Was this review helpful to you? Yes No


3 of 3 people found the following review helpful
4.0 out of 5 stars Another Book Review by the Aleph Blog, February 12, 2011
By 
David Merkel "Aleph Blog" (Ellicott City, MD United States) - See all my reviews
(REAL NAME)   
This review is from: Buffett Beyond Value: Why Warren Buffett Looks to Growth and Management When Investing (Hardcover)
Another Buffett book? Why do we need another Buffett book?

We need another Buffett book because Buffett is a complex guy, and not easily corralled into simple explanations that he himself does not provide. This book attempts to explain Buffett as a growth investor, rather than a value investor.

This distinction is important. Value investors cling to Buffett because of his success and his pedigree. He is the leading successor to Ben Graham, and arguably, the man who protects Graham's reputation. He is an able proponent of value investing, the best example of that being his Appendix to "The Intelligent Investor," called "The Superinvestors of Graham-and-Doddsville." There he argues that value investing is superior to other forms of investing -- look at the excellent results of these =great value investors.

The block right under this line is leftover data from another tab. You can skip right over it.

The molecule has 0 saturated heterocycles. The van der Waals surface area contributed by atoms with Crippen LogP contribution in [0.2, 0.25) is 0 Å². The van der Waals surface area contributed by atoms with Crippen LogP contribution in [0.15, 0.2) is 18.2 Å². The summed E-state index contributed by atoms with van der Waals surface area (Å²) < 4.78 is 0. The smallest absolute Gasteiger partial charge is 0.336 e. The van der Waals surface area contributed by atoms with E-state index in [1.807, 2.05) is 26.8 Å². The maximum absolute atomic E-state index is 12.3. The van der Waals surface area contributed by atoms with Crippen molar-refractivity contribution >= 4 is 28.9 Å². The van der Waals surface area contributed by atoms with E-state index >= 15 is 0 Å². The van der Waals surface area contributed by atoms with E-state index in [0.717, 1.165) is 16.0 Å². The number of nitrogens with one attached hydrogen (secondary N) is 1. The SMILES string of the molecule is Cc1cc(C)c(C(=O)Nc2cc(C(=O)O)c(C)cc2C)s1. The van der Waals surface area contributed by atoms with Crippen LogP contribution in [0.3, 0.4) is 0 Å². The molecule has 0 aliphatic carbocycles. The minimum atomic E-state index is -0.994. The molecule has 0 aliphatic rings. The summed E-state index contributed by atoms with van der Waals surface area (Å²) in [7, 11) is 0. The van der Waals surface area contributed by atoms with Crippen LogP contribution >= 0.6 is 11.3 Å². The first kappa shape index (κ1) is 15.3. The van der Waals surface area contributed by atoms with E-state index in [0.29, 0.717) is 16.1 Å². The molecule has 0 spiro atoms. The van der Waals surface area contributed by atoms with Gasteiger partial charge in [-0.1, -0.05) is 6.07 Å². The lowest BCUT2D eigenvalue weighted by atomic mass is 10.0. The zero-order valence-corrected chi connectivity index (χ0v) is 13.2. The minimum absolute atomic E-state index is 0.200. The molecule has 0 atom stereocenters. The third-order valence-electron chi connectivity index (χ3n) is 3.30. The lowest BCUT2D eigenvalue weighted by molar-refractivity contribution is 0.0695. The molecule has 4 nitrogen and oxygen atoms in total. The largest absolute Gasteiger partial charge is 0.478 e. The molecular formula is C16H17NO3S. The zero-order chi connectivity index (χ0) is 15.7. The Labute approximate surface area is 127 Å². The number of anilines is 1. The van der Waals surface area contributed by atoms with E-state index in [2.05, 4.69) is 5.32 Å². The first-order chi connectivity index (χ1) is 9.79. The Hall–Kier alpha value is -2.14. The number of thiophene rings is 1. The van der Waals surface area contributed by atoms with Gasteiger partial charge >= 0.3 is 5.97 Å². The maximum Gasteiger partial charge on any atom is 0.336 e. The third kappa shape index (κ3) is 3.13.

Now, I rejected the logic of the argument, because anyone can pick and choose a bunch of good investors with the same strategy, the same as Michael Covel did when He wrote "Trend Following." Merely because you have found a bunch of successful investors with the same strategy does not mean that the strategy is itself successful. There may be other factors in play.

Buffett the Growth Investor

What is neglected in understanding Buffett is his ability to analyze growth possibilities and the strength of management teams. Once Buffett began to manage a lot of money, he realized that simple value investments would not be enough for him to buy, so he moved to [GARP] Growth at a Reasonable Price. There is no surprise here. There are a lot of investors scouring the markets for cheap deals, but those are typically small and unknown. Big investors have to aim for larger companies that offer growth at a reasonable price.